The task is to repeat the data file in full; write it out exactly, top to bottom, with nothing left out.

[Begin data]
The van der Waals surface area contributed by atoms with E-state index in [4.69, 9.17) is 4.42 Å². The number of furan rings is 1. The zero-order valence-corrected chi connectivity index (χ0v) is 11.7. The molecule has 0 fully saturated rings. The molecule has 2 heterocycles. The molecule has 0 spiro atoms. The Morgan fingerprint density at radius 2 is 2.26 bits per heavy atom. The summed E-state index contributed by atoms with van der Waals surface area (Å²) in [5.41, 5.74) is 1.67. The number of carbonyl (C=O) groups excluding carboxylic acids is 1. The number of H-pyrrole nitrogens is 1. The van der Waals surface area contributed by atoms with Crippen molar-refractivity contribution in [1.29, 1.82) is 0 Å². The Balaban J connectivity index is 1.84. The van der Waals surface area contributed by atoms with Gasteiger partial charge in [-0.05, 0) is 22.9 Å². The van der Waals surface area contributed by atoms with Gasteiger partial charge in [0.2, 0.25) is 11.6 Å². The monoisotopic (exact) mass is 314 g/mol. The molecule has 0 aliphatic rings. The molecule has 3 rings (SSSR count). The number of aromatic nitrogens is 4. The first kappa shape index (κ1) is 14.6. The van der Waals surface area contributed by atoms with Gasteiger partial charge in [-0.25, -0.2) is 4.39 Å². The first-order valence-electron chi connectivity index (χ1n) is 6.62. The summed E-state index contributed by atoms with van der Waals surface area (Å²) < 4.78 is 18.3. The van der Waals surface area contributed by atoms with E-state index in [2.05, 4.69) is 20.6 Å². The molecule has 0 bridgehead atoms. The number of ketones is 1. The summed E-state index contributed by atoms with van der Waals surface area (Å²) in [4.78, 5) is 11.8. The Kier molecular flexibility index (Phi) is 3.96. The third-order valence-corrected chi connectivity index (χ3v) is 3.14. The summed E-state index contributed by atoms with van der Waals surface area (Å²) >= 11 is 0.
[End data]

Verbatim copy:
The van der Waals surface area contributed by atoms with E-state index in [4.69, 9.17) is 4.42 Å². The number of furan rings is 1. The zero-order valence-corrected chi connectivity index (χ0v) is 11.7. The molecule has 0 fully saturated rings. The molecule has 2 heterocycles. The molecule has 0 spiro atoms. The Morgan fingerprint density at radius 2 is 2.26 bits per heavy atom. The summed E-state index contributed by atoms with van der Waals surface area (Å²) in [5.41, 5.74) is 1.67. The number of carbonyl (C=O) groups excluding carboxylic acids is 1. The number of H-pyrrole nitrogens is 1. The van der Waals surface area contributed by atoms with Crippen molar-refractivity contribution in [1.29, 1.82) is 0 Å². The Balaban J connectivity index is 1.84. The van der Waals surface area contributed by atoms with Gasteiger partial charge in [-0.05, 0) is 22.9 Å². The van der Waals surface area contributed by atoms with Gasteiger partial charge in [0.2, 0.25) is 11.6 Å². The monoisotopic (exact) mass is 314 g/mol. The molecule has 0 aliphatic rings. The molecule has 3 rings (SSSR count). The number of aromatic nitrogens is 4. The first kappa shape index (κ1) is 14.6. The van der Waals surface area contributed by atoms with Gasteiger partial charge in [-0.25, -0.2) is 4.39 Å². The first-order valence-electron chi connectivity index (χ1n) is 6.62. The summed E-state index contributed by atoms with van der Waals surface area (Å²) < 4.78 is 18.3. The van der Waals surface area contributed by atoms with E-state index in [2.05, 4.69) is 20.6 Å². The molecule has 0 bridgehead atoms. The number of ketones is 1. The summed E-state index contributed by atoms with van der Waals surface area (Å²) in [4.78, 5) is 11.8. The Kier molecular flexibility index (Phi) is 3.96. The third-order valence-corrected chi connectivity index (χ3v) is 3.14. The summed E-state index contributed by atoms with van der Waals surface area (Å²) >= 11 is 0.